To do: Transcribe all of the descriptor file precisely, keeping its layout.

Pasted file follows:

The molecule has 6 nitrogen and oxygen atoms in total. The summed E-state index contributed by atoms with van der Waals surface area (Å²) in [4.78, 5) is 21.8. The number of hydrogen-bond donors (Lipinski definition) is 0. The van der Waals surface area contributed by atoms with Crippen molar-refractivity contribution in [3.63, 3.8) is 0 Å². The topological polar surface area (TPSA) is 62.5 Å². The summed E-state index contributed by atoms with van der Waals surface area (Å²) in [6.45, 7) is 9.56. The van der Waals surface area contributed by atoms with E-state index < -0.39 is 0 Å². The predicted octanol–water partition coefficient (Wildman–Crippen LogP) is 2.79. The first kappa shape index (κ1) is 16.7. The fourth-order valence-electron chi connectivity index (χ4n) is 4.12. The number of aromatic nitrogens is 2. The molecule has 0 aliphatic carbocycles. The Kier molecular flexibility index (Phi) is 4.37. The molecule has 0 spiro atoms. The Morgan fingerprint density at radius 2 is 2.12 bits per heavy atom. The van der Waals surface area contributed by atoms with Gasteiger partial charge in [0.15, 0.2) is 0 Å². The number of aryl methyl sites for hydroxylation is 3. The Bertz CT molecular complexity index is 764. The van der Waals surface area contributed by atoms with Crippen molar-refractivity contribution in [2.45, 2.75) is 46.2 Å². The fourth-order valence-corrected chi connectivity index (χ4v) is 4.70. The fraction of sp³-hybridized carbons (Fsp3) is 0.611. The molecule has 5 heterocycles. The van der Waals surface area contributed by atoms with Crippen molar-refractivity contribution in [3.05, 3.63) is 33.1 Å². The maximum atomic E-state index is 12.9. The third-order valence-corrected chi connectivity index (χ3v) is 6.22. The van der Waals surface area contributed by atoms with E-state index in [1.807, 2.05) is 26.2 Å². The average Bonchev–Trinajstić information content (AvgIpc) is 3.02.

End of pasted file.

The molecule has 6 nitrogen and oxygen atoms in total. The summed E-state index contributed by atoms with van der Waals surface area (Å²) in [4.78, 5) is 21.8. The number of hydrogen-bond donors (Lipinski definition) is 0. The van der Waals surface area contributed by atoms with Crippen molar-refractivity contribution in [3.63, 3.8) is 0 Å². The topological polar surface area (TPSA) is 62.5 Å². The summed E-state index contributed by atoms with van der Waals surface area (Å²) in [6.45, 7) is 9.56. The van der Waals surface area contributed by atoms with E-state index < -0.39 is 0 Å². The predicted octanol–water partition coefficient (Wildman–Crippen LogP) is 2.79. The first kappa shape index (κ1) is 16.7. The fourth-order valence-electron chi connectivity index (χ4n) is 4.12. The number of aromatic nitrogens is 2. The molecule has 0 aliphatic carbocycles. The Kier molecular flexibility index (Phi) is 4.37. The molecule has 0 spiro atoms. The Morgan fingerprint density at radius 2 is 2.12 bits per heavy atom. The van der Waals surface area contributed by atoms with Gasteiger partial charge in [0.15, 0.2) is 0 Å². The number of aryl methyl sites for hydroxylation is 3. The Bertz CT molecular complexity index is 764. The van der Waals surface area contributed by atoms with Crippen molar-refractivity contribution in [2.45, 2.75) is 46.2 Å². The fourth-order valence-corrected chi connectivity index (χ4v) is 4.70. The fraction of sp³-hybridized carbons (Fsp3) is 0.611. The molecule has 5 heterocycles. The van der Waals surface area contributed by atoms with Crippen molar-refractivity contribution in [3.05, 3.63) is 33.1 Å². The maximum atomic E-state index is 12.9. The third-order valence-corrected chi connectivity index (χ3v) is 6.22. The van der Waals surface area contributed by atoms with E-state index in [1.807, 2.05) is 26.2 Å². The average Bonchev–Trinajstić information content (AvgIpc) is 3.02.